“Rollingwood has limited water and wastewater resources,” he said.
The city purchases its water and wastewater services from the city of Austin, and the amount of water available to purchase is subject to be reduced by Austin during a drought, Hinton said. He asked committee members to analyze the impact of this contract and to prioritize the rights of Rollingwood’s existing utility customers, both commercial and residential.
Both Hinton and Farrell said extra capacity exists in the system but didn’t know the effect a severe drought would cause for users.
Resident Elizabeth Day addressed the possible decrease in the current 100-foot buffer setback between the Bee Cave Road commercial corridor and homes abutting the area, with some homes grandfathered by a 30-foot setback. She also questioned the appraised property value impact of an expanded commercial area on adjoining residential tracts.
“If we increase our population by 50% or we double it, and all these new residents vote, the single family homeowner’s voice in the nature of our community is going to be extremely reduced,” Day said.
Along with Kevin Glasheen, Marx praised the strike force for its efforts to “shed a lot of light on what’s going on” regarding the comprehensive plan.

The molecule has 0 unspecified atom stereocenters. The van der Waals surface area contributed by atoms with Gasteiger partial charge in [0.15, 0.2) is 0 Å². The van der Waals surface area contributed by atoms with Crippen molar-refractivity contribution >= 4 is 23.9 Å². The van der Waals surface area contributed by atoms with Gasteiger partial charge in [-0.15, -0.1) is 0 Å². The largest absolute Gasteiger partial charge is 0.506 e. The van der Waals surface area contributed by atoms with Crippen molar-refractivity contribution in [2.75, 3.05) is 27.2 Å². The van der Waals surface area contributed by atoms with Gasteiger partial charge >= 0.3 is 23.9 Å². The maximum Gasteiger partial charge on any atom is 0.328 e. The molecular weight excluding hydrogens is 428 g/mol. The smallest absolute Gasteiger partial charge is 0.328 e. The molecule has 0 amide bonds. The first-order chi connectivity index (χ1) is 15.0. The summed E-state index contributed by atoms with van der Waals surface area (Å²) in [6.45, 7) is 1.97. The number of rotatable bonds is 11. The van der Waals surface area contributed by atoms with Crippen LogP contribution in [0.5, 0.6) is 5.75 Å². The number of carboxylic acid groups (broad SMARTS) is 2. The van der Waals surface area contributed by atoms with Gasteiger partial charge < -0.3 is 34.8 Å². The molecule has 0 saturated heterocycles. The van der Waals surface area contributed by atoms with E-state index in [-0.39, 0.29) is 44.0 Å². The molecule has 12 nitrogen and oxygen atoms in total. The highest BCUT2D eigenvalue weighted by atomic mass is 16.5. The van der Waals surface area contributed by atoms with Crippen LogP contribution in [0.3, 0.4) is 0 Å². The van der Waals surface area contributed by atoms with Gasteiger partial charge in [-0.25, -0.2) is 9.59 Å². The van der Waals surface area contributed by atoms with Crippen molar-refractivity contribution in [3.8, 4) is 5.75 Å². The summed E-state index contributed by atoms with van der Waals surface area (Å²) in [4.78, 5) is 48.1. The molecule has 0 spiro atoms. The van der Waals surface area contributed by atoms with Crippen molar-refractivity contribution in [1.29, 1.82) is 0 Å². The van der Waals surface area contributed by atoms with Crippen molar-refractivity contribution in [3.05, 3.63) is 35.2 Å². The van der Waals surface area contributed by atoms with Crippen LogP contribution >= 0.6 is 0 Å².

In July, Pegasus principal Sean Garretson presented three development or zoning scenarios, in addition to a base scenario for current conditions, that illustrated higher density, mixed-use developments through residential, commercial and retail properties. The proposal to upzone the Bee Cave Road corridor by changing the area’s zoning to allow greater density or commercial use aims to increase both property and sales tax revenue as well as meet residents’ demand for more retail, Garretson said at the time.
According to Mayor Michael Dyson, the city currently has nearly $30 million worth of deferred maintenance.
In August, city officials delayed the plan’s due date from September to the first quarter of 2021.
Although the city requested the plan be completed by March, Farrell said he doesn’t want to rush the project and desires to include as much citizen input as possible. He said he intends to send out a second citizen survey after many speakers stated that this summer’s initial comprehensive plan survey inadequately expressed their thoughts.
Committee member David Raymond said, based on recent correspondence, residents want limited involvement by Pegasus in the process; limited residential and commercial growth; no high density; no high-rise construction; and better restaurants and shops. He said the new survey should be the guiding force in the process from this point on.
“We don’t want Rollingwood to be Austin,” Raymond said. “One of the things that really pushes Rollingwood’s value is its proximity to Austin but then you can get away from it. I can go 20 minutes and walk into Zilker or get in an Uber and be in Austin for 10 minutes and have my Austin experience. And then I can leave and come back to Rollingwood and have our experience which, to me, is a great value. And, that’s something that I want to protect.”